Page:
Sword & Sorcery is Frank
Sword and sorcery is very Conan, by which we mean to say it's very Frazetta. Unless your Conan looks like this...
The Conan of heavy brow, long dark hair, aswarm with muscle--the one in Marvel Comics, the one Schwarzenegger played, the one Jason Momoa played--is Frazetta's.
As the graph shows, people kinda had stopped talking about Conan until he showed up and started doing covers:
A thing I notice more than I expected to notice once I started gameblogging was how much images and illustration shape our ideas of what genre stories are going to be like. And I don't know about you but I've seen way more barbarians than I ever read about.
So, the question I want to talk about now is: what stories is Frazetta telling us about the genre he paints?
That's why when Frank Frazetta saw the movie originally he called me and said “Where did you find this gal? I wish I was painting her when I was painting these things!” I said, “She's based on your paintings, that's why she looks like your paintings!” He said, “Oh, okay.” The whole costume design and headdress was all based on that painting....His whole comment on the poster is “That's all you need on the poster. You don't need anybody else but her and that snake.” I said, “Well, we kind of have to put in the other actors, too, because it's George Clooney and Harvey Keitel...” He said, “Alright, alright.” But if you look at the painting it's 90% Salma and at the very bottom is George Clooney. He didn't even bother to put Harvey Keitel on the poster! It's just George Clooney, Richie and he didn't even draw in the vampires, he just [put in] the monkey guys he usually does. Quentin and I thought that was the best. Alright! He didn't even bother with our vampires, he put his own creatures that he always has in his paintings! It's so fantastic.
I was determined, however, to explore the low structure which was the only evidence of habitation in sight, and so I hit upon the unique plan of reverting to first principles in locomotion, creeping. I did fairly well at this and in a few moments had reached the low, encircling wall of the enclosure.
There appeared to be no doors or windows upon the side nearest me, but as the wall was but about four feet high I cautiously gained my feet and peered over the top upon the strangest sight it had ever been given me to see.
The roof of the enclosure was of solid glass about four or five inches in thickness, and beneath this were several hundred large eggs, perfectly round and snowy white.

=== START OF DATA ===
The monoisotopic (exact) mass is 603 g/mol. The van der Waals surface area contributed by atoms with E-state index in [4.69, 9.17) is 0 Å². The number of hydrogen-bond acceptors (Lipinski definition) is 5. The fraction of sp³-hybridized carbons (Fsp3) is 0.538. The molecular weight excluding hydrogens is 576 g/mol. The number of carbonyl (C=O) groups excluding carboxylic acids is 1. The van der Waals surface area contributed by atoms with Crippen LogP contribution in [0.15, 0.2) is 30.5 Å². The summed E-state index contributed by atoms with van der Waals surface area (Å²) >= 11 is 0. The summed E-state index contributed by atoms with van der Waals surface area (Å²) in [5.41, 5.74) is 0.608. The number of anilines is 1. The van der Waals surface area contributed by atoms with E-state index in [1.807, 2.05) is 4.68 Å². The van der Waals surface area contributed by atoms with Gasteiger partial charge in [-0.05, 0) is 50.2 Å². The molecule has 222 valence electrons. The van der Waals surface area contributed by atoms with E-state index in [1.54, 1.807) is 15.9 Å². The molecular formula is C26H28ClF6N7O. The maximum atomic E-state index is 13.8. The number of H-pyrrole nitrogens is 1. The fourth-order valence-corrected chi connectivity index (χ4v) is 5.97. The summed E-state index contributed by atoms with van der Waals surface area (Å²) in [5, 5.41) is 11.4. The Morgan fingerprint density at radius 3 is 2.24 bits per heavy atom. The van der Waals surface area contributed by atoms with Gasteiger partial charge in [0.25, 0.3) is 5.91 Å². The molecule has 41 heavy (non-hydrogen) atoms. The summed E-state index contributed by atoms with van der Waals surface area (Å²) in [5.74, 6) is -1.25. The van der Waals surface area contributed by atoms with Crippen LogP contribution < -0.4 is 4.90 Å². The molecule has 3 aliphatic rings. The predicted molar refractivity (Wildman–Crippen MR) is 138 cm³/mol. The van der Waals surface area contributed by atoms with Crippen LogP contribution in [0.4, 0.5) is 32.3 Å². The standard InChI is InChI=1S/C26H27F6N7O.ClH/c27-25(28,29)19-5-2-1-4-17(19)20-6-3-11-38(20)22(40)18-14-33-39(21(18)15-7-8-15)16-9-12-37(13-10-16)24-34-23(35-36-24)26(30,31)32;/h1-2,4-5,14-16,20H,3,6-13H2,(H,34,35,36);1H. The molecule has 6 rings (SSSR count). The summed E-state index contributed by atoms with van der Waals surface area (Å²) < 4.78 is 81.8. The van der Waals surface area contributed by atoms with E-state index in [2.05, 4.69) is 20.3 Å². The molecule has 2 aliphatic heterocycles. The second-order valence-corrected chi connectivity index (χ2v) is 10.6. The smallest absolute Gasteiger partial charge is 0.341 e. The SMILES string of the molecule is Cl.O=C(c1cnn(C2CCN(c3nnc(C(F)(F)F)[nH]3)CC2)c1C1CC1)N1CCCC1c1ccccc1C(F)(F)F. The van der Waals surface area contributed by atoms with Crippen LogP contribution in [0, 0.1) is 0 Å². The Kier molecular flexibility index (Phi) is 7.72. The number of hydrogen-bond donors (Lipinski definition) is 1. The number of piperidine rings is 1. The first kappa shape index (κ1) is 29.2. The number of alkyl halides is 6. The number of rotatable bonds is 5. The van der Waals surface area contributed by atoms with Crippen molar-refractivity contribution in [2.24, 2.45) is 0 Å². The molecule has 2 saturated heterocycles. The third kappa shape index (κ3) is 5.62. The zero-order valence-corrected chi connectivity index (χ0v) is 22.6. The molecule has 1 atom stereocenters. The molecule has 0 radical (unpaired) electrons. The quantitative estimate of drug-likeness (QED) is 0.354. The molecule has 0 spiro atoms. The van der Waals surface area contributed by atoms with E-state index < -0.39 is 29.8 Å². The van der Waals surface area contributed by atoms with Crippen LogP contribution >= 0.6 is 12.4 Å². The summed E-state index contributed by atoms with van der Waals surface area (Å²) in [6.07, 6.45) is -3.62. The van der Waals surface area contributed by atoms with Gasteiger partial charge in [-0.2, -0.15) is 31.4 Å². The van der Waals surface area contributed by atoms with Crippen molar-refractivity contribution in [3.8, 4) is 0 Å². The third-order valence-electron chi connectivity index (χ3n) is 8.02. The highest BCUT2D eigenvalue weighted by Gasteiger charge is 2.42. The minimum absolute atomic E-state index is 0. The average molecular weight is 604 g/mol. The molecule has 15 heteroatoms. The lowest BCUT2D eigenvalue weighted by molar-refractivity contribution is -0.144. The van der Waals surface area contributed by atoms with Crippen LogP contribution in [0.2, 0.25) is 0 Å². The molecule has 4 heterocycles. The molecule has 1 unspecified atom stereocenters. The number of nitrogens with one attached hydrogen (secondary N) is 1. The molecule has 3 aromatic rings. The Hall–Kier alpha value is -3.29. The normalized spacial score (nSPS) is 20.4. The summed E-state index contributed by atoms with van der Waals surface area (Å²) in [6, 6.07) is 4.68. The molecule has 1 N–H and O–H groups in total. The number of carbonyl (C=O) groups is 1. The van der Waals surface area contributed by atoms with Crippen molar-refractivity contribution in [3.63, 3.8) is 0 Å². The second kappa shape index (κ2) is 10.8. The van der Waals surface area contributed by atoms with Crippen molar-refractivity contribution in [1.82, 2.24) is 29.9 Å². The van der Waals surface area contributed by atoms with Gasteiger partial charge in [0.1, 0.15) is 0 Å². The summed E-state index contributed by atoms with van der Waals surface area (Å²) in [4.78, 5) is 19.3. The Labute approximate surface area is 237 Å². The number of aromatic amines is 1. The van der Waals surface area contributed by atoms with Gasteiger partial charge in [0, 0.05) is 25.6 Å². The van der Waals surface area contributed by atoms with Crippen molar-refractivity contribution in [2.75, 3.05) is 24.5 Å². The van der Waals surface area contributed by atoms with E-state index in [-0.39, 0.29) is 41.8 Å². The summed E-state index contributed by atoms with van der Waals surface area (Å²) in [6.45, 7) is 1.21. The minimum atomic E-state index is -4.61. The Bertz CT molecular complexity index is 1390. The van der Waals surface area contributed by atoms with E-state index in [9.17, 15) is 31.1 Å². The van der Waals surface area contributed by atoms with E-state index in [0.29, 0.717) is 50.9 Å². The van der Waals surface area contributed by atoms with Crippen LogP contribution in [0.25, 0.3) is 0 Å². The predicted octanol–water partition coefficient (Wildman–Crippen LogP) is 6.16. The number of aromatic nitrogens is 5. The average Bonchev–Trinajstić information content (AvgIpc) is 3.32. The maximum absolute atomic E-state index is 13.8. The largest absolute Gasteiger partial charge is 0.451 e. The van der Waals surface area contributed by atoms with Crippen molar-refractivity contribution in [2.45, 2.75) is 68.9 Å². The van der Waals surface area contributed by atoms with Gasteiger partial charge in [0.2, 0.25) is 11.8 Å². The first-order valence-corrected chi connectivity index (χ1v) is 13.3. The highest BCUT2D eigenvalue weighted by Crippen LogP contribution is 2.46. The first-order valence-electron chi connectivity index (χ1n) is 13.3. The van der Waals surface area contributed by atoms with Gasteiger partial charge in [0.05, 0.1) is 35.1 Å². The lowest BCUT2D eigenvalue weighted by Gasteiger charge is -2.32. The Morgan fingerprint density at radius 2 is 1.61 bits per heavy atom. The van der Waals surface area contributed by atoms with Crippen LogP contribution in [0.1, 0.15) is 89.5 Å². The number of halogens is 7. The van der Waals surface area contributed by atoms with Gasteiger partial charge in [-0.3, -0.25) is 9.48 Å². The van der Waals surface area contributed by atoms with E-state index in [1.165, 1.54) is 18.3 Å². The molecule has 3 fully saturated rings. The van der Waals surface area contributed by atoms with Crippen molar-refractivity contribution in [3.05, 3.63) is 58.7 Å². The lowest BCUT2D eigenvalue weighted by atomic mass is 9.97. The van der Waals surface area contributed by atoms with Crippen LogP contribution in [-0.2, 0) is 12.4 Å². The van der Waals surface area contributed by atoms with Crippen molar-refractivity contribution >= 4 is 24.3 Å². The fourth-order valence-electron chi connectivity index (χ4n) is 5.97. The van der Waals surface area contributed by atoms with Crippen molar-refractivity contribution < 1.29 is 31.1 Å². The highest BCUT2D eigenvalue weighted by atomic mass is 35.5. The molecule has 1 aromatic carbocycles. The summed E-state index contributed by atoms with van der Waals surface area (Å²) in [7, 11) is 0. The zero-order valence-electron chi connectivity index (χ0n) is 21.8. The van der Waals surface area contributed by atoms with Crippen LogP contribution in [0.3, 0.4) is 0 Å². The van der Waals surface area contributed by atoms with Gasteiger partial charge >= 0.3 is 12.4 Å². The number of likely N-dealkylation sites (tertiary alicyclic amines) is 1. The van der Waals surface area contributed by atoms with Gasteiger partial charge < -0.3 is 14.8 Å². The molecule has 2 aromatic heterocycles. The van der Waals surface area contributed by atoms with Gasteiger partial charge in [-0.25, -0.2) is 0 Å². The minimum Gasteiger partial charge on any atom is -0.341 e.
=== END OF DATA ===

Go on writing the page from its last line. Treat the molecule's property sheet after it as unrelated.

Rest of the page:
A word from the leader of the party stilled their clamor, and we proceeded at a trot across the plaza to the entrance of as magnificent an edifice as mortal eye has rested upon.
Oh shit, this is going to be good...
The building was low, but covered an enormous area. It was constructed of gleaming white marble inlaid with gold and brilliant stones which sparkled and scintillated in the sunlight. The main entrance was some hundred feet in width and projected from the building proper to form a huge canopy above the entrance hall. There was no stairway, but a gentle incline to the first floor of the building opened into an enormous chamber encircled by galleries.
I mean...ok? Now look again at Frazetta's building. It's wonderful--especially from a guy who never draws right angles, hates painting architecture and--as noted--doesn't start you off with mystery.
In a million ways, Frazetta is far more of a poet than Burroughs: his Mars has fights and monsters and babes but it also is a place of weird, looming, colored light, picturesque while it is brutal. It's all in the rendering. The Burroughs books best use is to simply: let you pretend you are in this painting for a few hours.
I had a job to work on a Conan-influenced RPG once and the publisher sent the Conan book he wanted me to use as a model. I was reading it at my girlfriends' Airbnb while she was falling asleep--
"The girl on the cover is so cool I want to be her"
"Will you read to me the part you're reading while I try to sleep?"
Four sentences in...
"Oh it's so bad. Ok stop."
And this is a non-native-english speaker. Now, Howard's not for everyone but the point is: at least for her, Frazetta sold the book and the rest is details. Worse details.